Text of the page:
The following overview will focus on the consequences of the law of 30 July 2018 for private undertakings rather than the public sector.

Territorial scope of the law

The territorial scope of the law is determined by criteria similar to those outlined in the GDPR. Therefore, the law applies to any processing of personal data in the context of the activities of the establishment of a controller or a processor in Belgium, as well as to any processing of personal data of data subjects who are in Belgium by a controller or processor not established in Belgium where the processing activities are related to the offering of goods or services to data subjects in Belgium or to the monitoring of the behaviour of data subjects in Belgium.

Age of consent

In accordance with the flexibility provided by the GDPR, the Belgian legislator decided to lower to 13 (instead of 16 in the GDPR) the age from which children can consent themselves to the processing of their personal data by a third party willing to address them a direct offer of information society services.

Sensitive data

Another matter on which the GDPR gives some flexibility to the Member States is the processing of so-called ‘sensitive’ data (particularly, personal data revealing the racial or ethnic origin of the data subject, their political opinions, their religious or philosophical beliefs, their trade union membership, data concerning their health or even their sexual orientation). Namely, the GDPR provides that the Member States can enact reasons of substantial public interest allowing, under certain conditions, the processing of such sensitive data. The Belgian legislator has set a list of processing activities based on such reasons including, in particular, the processing by associations for the defence of human rights or for the assistance to missing or sexually exploited children. Additional conditions oversee the processing of genetic data, biometric data or health-related data.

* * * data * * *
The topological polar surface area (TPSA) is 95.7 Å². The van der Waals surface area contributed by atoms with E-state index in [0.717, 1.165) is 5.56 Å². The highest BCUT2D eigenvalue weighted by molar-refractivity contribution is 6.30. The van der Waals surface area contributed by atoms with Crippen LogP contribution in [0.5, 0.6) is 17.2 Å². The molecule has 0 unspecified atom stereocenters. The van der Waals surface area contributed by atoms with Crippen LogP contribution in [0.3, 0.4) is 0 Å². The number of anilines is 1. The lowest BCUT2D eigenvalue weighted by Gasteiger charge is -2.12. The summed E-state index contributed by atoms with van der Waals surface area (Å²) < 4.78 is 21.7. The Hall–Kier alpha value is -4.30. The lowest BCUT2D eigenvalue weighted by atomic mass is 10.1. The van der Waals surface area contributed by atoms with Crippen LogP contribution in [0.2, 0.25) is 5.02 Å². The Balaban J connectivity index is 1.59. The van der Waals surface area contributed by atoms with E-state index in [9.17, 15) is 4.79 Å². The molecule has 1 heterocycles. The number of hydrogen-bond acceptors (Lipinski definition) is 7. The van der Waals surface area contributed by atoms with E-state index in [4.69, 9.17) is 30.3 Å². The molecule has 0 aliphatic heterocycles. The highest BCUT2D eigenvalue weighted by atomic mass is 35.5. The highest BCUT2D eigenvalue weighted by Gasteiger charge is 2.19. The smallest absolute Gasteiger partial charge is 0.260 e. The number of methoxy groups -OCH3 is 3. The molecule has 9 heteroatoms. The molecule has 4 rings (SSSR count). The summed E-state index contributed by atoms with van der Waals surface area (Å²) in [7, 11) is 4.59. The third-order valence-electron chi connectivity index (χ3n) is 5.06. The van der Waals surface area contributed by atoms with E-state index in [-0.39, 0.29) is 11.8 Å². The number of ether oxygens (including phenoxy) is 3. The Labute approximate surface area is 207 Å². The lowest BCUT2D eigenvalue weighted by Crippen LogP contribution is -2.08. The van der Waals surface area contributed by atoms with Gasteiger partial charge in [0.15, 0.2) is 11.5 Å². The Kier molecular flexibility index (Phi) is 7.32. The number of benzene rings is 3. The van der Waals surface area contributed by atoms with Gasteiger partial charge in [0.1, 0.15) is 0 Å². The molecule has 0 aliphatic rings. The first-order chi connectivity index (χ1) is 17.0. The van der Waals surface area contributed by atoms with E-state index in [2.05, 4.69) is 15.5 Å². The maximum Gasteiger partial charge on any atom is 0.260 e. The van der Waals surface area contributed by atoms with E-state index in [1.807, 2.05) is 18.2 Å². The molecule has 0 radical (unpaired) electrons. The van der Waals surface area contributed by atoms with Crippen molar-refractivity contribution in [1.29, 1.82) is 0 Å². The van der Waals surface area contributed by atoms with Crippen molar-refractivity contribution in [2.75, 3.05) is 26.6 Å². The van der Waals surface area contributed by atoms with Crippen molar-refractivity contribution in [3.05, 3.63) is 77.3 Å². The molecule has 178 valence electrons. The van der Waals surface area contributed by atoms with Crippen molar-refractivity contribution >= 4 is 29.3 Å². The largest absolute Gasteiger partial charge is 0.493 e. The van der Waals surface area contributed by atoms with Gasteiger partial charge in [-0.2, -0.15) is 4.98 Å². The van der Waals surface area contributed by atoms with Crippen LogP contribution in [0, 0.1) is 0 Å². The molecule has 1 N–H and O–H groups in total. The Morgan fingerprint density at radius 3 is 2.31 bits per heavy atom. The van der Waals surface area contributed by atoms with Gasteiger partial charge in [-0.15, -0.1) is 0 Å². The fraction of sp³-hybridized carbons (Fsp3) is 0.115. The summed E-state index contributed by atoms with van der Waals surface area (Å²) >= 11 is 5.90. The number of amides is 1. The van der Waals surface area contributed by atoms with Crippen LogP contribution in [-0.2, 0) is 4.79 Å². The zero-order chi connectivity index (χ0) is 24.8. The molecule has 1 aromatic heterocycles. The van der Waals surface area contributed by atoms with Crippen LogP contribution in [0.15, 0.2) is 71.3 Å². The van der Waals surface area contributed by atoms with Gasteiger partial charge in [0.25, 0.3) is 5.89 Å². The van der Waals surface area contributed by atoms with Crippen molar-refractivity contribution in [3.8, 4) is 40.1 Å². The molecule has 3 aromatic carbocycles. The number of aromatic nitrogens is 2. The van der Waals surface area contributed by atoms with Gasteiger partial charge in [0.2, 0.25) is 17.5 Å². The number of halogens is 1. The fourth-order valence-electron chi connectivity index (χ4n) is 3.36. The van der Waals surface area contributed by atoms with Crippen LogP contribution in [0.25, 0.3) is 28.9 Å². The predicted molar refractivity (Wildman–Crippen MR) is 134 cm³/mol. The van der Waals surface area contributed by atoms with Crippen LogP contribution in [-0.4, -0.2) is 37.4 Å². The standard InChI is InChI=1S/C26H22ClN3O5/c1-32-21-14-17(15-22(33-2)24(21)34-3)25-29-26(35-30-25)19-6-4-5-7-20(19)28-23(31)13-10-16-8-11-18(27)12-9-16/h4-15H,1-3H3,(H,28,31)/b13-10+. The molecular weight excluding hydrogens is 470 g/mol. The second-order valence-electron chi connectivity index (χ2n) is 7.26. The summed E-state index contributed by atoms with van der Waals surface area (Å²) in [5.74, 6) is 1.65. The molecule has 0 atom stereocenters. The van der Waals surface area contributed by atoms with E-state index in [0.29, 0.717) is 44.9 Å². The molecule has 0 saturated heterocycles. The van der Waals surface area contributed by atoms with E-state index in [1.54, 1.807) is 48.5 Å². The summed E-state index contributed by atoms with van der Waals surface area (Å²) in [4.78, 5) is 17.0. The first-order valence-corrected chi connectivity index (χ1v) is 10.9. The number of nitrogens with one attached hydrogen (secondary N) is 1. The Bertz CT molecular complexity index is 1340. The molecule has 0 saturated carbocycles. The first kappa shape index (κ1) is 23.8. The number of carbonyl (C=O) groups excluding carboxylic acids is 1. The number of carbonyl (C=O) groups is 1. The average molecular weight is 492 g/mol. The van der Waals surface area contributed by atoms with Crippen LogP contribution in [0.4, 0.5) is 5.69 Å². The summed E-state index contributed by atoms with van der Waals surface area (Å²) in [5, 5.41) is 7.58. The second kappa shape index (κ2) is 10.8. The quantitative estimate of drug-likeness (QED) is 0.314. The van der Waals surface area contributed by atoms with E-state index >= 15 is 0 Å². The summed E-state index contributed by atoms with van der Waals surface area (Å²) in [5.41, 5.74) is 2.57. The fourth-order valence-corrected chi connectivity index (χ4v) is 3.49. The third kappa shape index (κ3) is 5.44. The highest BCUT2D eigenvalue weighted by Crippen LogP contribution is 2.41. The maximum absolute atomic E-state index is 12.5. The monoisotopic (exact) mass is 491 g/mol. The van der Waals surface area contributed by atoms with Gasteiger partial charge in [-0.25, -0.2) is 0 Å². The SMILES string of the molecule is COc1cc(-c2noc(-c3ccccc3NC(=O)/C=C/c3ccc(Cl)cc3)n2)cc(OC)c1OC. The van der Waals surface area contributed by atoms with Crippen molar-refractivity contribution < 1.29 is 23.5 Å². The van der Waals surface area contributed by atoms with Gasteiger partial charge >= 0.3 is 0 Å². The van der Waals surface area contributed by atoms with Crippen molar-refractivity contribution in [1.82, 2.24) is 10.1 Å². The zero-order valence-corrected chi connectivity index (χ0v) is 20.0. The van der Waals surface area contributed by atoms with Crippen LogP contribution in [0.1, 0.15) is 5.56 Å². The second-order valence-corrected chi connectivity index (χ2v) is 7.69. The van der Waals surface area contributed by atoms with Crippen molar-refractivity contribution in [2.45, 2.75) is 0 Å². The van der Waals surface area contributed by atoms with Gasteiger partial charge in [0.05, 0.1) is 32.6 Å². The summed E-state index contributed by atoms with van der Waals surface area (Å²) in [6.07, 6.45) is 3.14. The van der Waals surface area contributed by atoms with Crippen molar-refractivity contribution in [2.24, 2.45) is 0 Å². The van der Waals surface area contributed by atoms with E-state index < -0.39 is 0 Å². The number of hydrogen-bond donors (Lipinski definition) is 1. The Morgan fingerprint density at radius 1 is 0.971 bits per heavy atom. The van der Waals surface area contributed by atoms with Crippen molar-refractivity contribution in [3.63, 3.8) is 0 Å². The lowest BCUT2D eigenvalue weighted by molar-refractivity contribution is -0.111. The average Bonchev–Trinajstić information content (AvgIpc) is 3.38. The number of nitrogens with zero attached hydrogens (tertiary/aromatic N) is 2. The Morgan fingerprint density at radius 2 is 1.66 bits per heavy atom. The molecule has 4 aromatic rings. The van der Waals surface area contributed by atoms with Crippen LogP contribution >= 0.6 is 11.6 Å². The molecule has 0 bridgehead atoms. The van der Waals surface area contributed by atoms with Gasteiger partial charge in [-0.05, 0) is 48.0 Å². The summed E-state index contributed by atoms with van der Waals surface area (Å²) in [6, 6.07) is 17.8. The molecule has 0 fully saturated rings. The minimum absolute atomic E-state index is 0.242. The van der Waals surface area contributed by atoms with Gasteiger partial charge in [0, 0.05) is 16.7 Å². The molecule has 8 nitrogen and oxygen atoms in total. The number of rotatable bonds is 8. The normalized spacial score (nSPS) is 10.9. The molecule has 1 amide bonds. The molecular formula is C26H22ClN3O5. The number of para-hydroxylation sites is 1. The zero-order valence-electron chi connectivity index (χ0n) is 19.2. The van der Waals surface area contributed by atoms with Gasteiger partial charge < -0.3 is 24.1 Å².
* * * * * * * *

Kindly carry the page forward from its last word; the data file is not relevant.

Judicial data

The GDPR enables the Member States to allow, under certain conditions, the processing of personal data relating to criminal convictions and offences or related security measures by other persons than official authorities. In that respect, the Belgian law notably allows the processing of such data by natural persons or by legal persons governed by public or private law, as long as it is necessary for the management of their own disputes. The law also authorises lawyers to process such data if the defence of their clients requires it. Another specific scenario dealt with by the law is when the personal data are made public by the data subject. In such cases, the processing is allowed provided that it is compatible with the purpose for which the data have been made public. Nonetheless, the lawfulness of those processing activities always depends, in particular, on the respect of the confidential nature of these data.

Specific processing purposes

The processing of personal data for journalistic purposes and for the purposes of academic, artistic or literary expression is subject to an alleviated legal regime to avoid restricting excessively such activities. In particular, the law waives the data controller’s obligation to provide information and limits considerably the rights of the data subjects.

The law also provides for a derogatory regime for personal data processing made for purposes of archiving in the public interest, scientific or historical research, or statistical purposes. In accordance with the GDPR, the law oversees such processing with appropriate safeguards.

Procedural aspects and sanctions

Procedurally, the law creates the possibility for data subjects to seek a ceasing order in case of unlawful processing or to potentially assert their rights, in particular their right of access and of rectification, their right to be forgotten, or even their right to restrict the processing. The data subject can also mandate a body, an organisation or an association to act on their behalf. As the case may be, such ceasing order may also be requested by competent authorities. The judge, adjudicating in such proceedings, can order not only the termination of the breach but also publicity measures if they can contribute to the termination of the breach or its effects. The judge can also order the data controller or data processor to inform third-parties that they had access to data which are inaccurate, incomplete or irrelevant, or whose storage is forbidden. The judge can even be seized by an ex parte application if there are serious reasons to believe that evidence could be concealed, could disappear, or could be made inaccessible, and order any measure to prevent such concealment, disappearance or inaccessibility.

Finally, the law provides for various administrative and criminal sanctions, that can be imposed on the data controller or processor, or against their servants or agents.

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Philippe Campolini and Charlotte Behets Wydemans

For more information, please contact the authors:
philippe.campolini@simontbraun.eu
charlotte.behetswydemans@simontbraun.eu
+32 (0)2 533 17 52